Wagner really should have written "The Bank Cycle", because it makes terrific opera: full of drama, irony and gore. The first act would consist of the shadowy figure of the governor of the Bank of England muttering darkly about a collapsing world, and warning its inhabitants to prepare for the worst. The second would feature a chorus of clearing bankers strutting about like Meistersinger with a pompous refrain along the lines of: "OK, we sometimes make mistakes, but we know our trade." Then the third would lead into a climax of clashing cymbals and crashing banks, as a swelling Rhine-like tide of bad debts swept across the scene, leaving death and destruction in its wake. As the curtain fell, we would see the chairman of the British Bankers' Association uttering weakly: "Ah, but wait till next time!"
The beauty of such an opera is that it would have a timeless quality, a permanent contemporary relevance. In fact, we are already well into Act 2 of the latest cycle. In July, David Clementi, the deputy governor of the Bank, did the muttering bit: debts were mounting, the economic sky was darkening, it was time for caution, he said. Then, in August, the banks sang their contented chorus when they produced their half-year results. Yes, they chanted, times were getting harder, but they knew the risks and were prepared.
So a keyed-up audience now awaits Act 3. Will it produce the familiar, dread climax, or has history delivered its lessons at last?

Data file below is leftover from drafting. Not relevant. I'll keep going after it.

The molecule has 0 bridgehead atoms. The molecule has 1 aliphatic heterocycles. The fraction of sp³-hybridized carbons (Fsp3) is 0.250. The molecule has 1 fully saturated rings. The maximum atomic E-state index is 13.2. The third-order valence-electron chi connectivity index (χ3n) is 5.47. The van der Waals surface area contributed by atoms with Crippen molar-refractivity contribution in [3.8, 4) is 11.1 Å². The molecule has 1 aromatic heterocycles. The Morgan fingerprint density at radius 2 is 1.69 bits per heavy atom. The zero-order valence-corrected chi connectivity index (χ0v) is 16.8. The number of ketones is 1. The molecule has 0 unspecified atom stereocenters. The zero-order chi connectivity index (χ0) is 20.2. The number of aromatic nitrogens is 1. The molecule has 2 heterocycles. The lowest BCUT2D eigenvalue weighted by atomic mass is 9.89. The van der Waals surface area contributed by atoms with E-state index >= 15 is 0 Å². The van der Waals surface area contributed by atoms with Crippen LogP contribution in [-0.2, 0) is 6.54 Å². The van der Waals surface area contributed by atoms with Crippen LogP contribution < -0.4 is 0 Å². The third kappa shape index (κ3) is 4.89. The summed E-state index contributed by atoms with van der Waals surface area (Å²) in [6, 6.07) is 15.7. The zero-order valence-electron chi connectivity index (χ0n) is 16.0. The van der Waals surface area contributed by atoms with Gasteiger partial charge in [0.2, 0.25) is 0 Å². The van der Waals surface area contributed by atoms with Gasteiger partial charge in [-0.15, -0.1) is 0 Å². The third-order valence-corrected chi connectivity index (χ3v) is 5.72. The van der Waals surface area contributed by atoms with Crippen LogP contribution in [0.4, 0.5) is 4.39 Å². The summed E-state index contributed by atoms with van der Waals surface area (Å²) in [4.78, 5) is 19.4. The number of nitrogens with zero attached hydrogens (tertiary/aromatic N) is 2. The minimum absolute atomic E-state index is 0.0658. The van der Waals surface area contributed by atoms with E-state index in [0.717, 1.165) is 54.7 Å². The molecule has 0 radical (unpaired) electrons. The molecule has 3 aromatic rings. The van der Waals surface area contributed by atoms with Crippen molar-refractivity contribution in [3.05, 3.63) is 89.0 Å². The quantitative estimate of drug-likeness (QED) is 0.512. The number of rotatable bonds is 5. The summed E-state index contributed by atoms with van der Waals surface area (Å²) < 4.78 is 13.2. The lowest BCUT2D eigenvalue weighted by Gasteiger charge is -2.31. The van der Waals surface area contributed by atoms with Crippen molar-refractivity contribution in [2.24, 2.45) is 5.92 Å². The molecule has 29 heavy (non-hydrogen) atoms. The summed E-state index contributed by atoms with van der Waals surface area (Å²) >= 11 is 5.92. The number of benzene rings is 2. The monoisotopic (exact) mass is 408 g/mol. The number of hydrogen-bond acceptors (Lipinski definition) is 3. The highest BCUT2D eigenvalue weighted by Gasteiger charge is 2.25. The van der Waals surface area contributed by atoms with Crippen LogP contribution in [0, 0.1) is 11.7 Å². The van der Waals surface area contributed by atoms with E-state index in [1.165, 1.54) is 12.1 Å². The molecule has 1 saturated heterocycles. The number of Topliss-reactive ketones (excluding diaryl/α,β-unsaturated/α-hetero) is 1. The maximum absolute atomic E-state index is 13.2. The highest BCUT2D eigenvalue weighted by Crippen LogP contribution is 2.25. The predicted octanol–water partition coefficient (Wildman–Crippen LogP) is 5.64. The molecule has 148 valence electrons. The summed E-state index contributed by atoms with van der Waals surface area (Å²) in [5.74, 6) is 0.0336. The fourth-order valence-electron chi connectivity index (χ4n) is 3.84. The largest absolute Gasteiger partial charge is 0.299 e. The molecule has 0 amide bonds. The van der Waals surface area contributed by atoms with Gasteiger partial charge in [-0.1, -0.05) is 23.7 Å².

The prospects are not good, for a couple of reasons. One is that the banks have never, in recent history, escaped serious damage during a recession. The classic case was in the early 1980s, when they were swamped with huge debts from collapsing businesses and were forced to set up intensive care units to try and keep some of their debtors alive.
Shortly afterwards, they wrote off billions of pounds of bad loans to the developing world. And then, in the late 1980s, despite promises that they had taken the lessons of the last recession on board, they got walloped again, this time by bad property loans and mortgages.
Much analysis has gone into the causes behind this seemingly irrational behaviour. One is that banks like to be biggest (not necessarily best), and the way you do that is by piling on as many loans as possible. Barclays, traditionally the UK's biggest bank, was overtaken by NatWest in the 1980s and fought back with a famous cry: "Number one by '91!" The ensuing drive for growth led to huge losses and a major board-level clean-out.
Another cause is that successive staff purges and cutbacks have destroyed banks' corporate memories. Where are all those dull but canny bank managers these days? Gone, replaced by call-centres staffed by hired help and credit- scoring computers. (In 1993, the Centre for the Study of Financial Innovation asked directors of four leading banks to write down the lessons of the 1991-92 recession for posterity, and we published the results in a booklet. Maybe we should reissue it as a public service.)
The other reason for being sceptical is that the banking industry is being shaken about by tremendous change: structural, technological and cultural, and this is fundamentally altering the way banks do business.
Take structure. The banks are going through a period of huge consolidation: Royal Bank of Scotland has taken over NatWest; the Halifax and the Bank of Scotland are merging; Barclays bought the Woolwich; Lloyds TSB almost took over Abbey National. The purpose may be to save costs and generate greater profits, but the real effect is to weaken management. The bigger the banks get, the harder it becomes to control what people are doing out in the field.